If you already own a cat and are just planning on adopting a bunny, you can, of course, get it started with the kitty’s scratching post. But we would recommend saving up a bit and getting the bun its own toy. This way, the rabbit will have a chance to “bond” with it, which is very important. Besides, the feline might show aggression toward the new pet.

In that case, the rabbit will be repelled by the cat’s odor on the scratcher. That’s why you should keep the pets in separate rooms until they warm up to each other. And if you buy the rabbit its own scratcher, it will help it get settled in better and avoid anxiety, depression, and bursts of aggression. That’s right: the sooner it starts playing with it, the easier the transition will be.

How Much Is It Going to Cost?

Don’t worry; you won’t have to spend a fortune on a scratching post for your rabbit. On average, it will only set you back $20–$40. You can even find options that cost $10–$15. Of course, the higher the price, the longer the scratcher will last. Now, it can be a post, board, pole, or pad. In any case, see that it’s crafted from non-toxic materials that don’t have any odors.

Carpet is not the best option as the rabbit might not see the difference between the post and the carpeting around the house. Next, check the size and make sure the scratcher fits the age of your bunny. If it’s a baby, an adult-size post might not be ideal for it. Still, the scratcher needs to be tall enough for the bun to use it.

More Factors to Consider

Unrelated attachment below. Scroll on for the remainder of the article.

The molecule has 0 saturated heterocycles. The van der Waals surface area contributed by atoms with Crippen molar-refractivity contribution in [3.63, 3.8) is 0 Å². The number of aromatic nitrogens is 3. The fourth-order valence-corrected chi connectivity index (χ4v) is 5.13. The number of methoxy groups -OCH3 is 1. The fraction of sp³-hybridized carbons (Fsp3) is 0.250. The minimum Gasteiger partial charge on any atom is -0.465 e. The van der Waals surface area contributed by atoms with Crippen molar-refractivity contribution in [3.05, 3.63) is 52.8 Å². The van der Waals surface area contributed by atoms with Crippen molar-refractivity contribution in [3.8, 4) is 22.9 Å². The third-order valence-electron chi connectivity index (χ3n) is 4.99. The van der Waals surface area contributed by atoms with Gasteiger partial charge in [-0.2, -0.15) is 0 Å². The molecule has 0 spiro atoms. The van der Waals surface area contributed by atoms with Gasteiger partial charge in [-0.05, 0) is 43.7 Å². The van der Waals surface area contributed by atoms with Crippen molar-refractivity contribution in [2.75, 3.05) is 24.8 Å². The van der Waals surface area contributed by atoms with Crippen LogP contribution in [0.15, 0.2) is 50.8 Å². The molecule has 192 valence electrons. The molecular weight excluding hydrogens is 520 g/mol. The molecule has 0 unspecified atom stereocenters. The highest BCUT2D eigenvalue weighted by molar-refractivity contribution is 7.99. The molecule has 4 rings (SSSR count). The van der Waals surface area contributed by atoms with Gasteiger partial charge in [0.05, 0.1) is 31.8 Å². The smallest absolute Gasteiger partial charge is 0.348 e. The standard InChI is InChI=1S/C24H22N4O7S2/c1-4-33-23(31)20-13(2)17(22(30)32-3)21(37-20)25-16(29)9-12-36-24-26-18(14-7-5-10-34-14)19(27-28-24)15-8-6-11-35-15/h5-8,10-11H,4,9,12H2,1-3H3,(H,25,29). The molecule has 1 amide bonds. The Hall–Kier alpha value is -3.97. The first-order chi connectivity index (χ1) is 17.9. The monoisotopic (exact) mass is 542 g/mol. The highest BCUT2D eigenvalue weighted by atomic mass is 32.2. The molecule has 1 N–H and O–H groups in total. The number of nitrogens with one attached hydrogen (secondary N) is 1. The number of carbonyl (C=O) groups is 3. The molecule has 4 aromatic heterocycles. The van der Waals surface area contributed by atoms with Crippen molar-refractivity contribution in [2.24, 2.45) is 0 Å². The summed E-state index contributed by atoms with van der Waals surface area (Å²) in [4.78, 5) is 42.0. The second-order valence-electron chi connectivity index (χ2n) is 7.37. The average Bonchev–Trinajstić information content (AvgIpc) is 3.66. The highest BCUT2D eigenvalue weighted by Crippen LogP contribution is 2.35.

Sturdiness matters as well. If the scratching post fails at handling the pressure and bends all the time, the pet will be quick to go back to terrorizing your furniture. It takes quite a lot of effort to trim and sharpen the nails. That’s why the post needs to be strong enough to “peel off” the outer coating of the claws and reveal the sharper layers. You can go with a multi-surface scratcher, but it will cost extra.

Instead, consider investing in a scratching board for the bunny to dig on. But wait: what’s the best spot for the scratcher? Should you put it right next to the litter box and the bowls? Only the rabbit can answer that question! We bet it has a favorite area around the house that it likes to rest in. If so, placing the scratching post there will be a great idea.

Keeping a Pet Bunny Safe: A Quick Guide

Dwarf Hotot rabbit
Dwarf Hotot (Image Credit: Benny Mazur, Wikimedia Commons CC BY-SA 2.0 Generic)

Rabbits are well-suited for indoor environments. As long as the pet has a place to eat, sleep, use the bathroom, and feel safe, it will live a happy, fulfilled life. Speaking of safety, make sure the bunny doesn’t have access to any wires or cables. Otherwise, it will chew through them, causing a disaster. Next, find a dark, cool area in the house to set up the bun’s cage.

These animals are susceptible to heat strokes, which is why you should keep them away from direct sunlight and central heating systems. Also, if you use pesticides or other chemicals on your house plants, put them somewhere the pet can’t reach. Got a cat or a dog in the house? Then provide plenty of supervision and see that the rabbit has access to multiple escape routes and hiding spots.



Rabbits are incredible creatures. They’ve been domesticated for thousands of years and learned how to adapt to the life of a pet. That said, it’s up to you as the owner to create a comfy, cozy, and safe environment for the bun. Now, rabbits are big chewers. They gnaw through cords, shoe laces, cardboard, wood, and, of course, carpets.

But you can keep them busy by introducing a scratching post. Once you install a decent-quality post/board in its favorite spot, the bun will be able to file its nails and do some basic exercises to stay fit. These things don’t cost much yet carry incredible value and will make your life so much easier!